2011 Scion iQ
|On Sale:||Early 2011|
The 2011 Scion iQ goes on sale in the spring of 2011. Scion iQ is a city car, a microsubcompact.
When it hits the streets, it will be America's second city car, joining the Smart ForTwo in that role. City cars like the iQ are more familiar in Europe and other markets outside North America. These micro-subcompacts are much smaller than subcompacts sold in the United States, such as the Scion xD, Toyota Yaris, Honda Fit, and Nissan Versa.
Sometimes with space for just two passengers and their belongings, city cars are designed to be economical to operate and easy to maneuver and park in crowded urban centers. Micro-subcompacts must meet all government crash-protection standards.
At a length of precisely 10 feet, the 2011 Scion iQ will be about a foot longer than the Smart ForTwo. Yet it's 3.5 feet shorter than a Honda Fit, three feet shorter than a Chevy Aveo hatchback and more than two feet shorter than a Mini Cooper. The iQ's wheelbase (78.7 inches) is only a foot longer than its track (the distance between its front or rear wheels), so its four tires are spaced in something close to a square.
The iQ cuts a similar profile to the Smart ForTwo, though its design is a bit more angular. Its top edge rises from big, bold headlights up the windshield pillars, then drops dramatically at the rear hatch. A high beltline emphasizes its geometric character.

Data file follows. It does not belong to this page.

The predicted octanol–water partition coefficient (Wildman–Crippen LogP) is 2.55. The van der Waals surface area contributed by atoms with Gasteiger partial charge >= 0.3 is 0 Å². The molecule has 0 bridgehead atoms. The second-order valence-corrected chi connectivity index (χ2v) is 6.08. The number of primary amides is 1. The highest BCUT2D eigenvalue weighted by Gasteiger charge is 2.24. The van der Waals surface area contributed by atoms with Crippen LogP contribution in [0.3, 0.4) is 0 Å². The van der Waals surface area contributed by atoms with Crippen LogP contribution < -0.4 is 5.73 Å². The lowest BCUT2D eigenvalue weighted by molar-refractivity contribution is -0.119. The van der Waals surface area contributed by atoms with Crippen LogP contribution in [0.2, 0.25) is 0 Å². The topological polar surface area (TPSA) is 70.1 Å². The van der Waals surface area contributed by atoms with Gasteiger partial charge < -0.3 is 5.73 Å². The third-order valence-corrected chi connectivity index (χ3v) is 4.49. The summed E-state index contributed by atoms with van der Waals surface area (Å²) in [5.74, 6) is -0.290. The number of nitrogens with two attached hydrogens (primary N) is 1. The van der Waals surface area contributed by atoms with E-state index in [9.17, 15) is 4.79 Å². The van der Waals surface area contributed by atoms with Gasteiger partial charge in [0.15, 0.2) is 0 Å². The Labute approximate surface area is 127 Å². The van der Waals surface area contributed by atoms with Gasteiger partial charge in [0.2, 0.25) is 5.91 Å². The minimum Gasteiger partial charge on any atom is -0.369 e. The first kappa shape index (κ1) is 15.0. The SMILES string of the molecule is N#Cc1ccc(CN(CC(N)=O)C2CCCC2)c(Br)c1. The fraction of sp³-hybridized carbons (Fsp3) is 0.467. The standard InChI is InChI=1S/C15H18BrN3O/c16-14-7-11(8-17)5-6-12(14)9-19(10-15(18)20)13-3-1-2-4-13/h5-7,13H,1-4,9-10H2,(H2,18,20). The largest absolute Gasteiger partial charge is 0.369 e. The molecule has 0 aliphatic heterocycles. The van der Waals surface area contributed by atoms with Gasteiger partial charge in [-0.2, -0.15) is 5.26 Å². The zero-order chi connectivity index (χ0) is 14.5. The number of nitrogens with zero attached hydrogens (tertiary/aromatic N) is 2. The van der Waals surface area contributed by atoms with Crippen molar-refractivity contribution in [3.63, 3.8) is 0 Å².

Inside the iQ, Scion has devised what it calls 3+1 seating. The driver and front-passenger seats are off-set slightly, with the passenger seat further forward. That makes one adult sized space behind the front passenger. Scion claims the space behind the driver can accommodate a child, small package, or pet. Slim front seatbacks maximize rear-passenger knee room.
The rear seat splits and folds in separate halves, creating a flat load surface. Scion says there's enough cargo space for two standard golf bags.
Using front-wheel drive, the Scion iQ is motivated by a 1.3-liter, four-cylinder gasoline engine with Toyota's VVT-i variable valve timing. It will deliver at least 90 horsepower, substantially more than the Smart ForTwo's smaller three-cylinder engine (70 hp). Yet thanks to the iQ's continuously variable transmission, we'd expect EPA ratings on par with those for the Smart ForTwo (33 mpg City/41 mpg Highway).
Scion iQ will come standard with a six-speaker stereo, though there will be multiple upgrades for audiophiles. The base system will include USB and auxiliary ports to accommodate hand-held devices, and steering-wheel audio controls will come standard.
Perhaps to address perceptions about extra-small cars, Scion will load the iQ with safety-enhancing features. And we mean load. Active systems to help avoid accidents include electronic stability control, anti-lock brakes with electronic brakeforce distribution and brake assist, and traction control. The level of crash protection will be even more extraordinary.
Each iQ will come with no less than 10 airbags, including the world's first rear-window curtain airbag. This drops from the roof for head protection in the event of a rear-end collision. Other airbags include front-impact airbags, driver and front-passenger seat-mounted side airbags, side-curtain airbags front and rear, and driver and front-passenger knee airbags.
Scion has been vague about iQ launch dates, but consumers in the company's top selling regions of the U.S. could see the first copies just after the new year, 2011.
Pricing is a bigger conjecture. We'd guess a base price of $12,000 or a bit less, with loaded models potentially hitting $18,000 or so. The new iQ was first shown in production form at the New York Auto Show in April 2010.